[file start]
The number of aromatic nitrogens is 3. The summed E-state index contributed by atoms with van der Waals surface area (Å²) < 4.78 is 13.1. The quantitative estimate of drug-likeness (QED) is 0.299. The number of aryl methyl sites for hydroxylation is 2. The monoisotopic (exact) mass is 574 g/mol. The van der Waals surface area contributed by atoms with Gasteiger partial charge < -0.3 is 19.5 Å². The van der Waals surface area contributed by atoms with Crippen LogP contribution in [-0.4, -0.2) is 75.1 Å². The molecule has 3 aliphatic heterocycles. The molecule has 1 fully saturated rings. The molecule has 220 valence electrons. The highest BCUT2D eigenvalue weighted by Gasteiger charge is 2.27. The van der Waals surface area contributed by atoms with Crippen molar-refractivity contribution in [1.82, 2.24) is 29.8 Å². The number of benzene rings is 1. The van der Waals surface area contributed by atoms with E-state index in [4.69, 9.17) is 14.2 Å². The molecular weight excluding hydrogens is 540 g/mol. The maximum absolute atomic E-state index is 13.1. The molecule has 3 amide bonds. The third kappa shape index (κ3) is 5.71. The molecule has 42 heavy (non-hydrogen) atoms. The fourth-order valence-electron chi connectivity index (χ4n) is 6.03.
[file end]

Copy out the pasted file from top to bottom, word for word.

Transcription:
The number of aromatic nitrogens is 3. The summed E-state index contributed by atoms with van der Waals surface area (Å²) < 4.78 is 13.1. The quantitative estimate of drug-likeness (QED) is 0.299. The number of aryl methyl sites for hydroxylation is 2. The monoisotopic (exact) mass is 574 g/mol. The van der Waals surface area contributed by atoms with Gasteiger partial charge < -0.3 is 19.5 Å². The van der Waals surface area contributed by atoms with Crippen LogP contribution in [-0.4, -0.2) is 75.1 Å². The molecule has 3 aliphatic heterocycles. The molecule has 1 fully saturated rings. The molecule has 220 valence electrons. The highest BCUT2D eigenvalue weighted by Gasteiger charge is 2.27. The van der Waals surface area contributed by atoms with Crippen molar-refractivity contribution in [1.82, 2.24) is 29.8 Å². The number of benzene rings is 1. The van der Waals surface area contributed by atoms with E-state index in [4.69, 9.17) is 14.2 Å². The molecular weight excluding hydrogens is 540 g/mol. The maximum absolute atomic E-state index is 13.1. The molecule has 3 amide bonds. The third kappa shape index (κ3) is 5.71. The molecule has 42 heavy (non-hydrogen) atoms. The fourth-order valence-electron chi connectivity index (χ4n) is 6.03.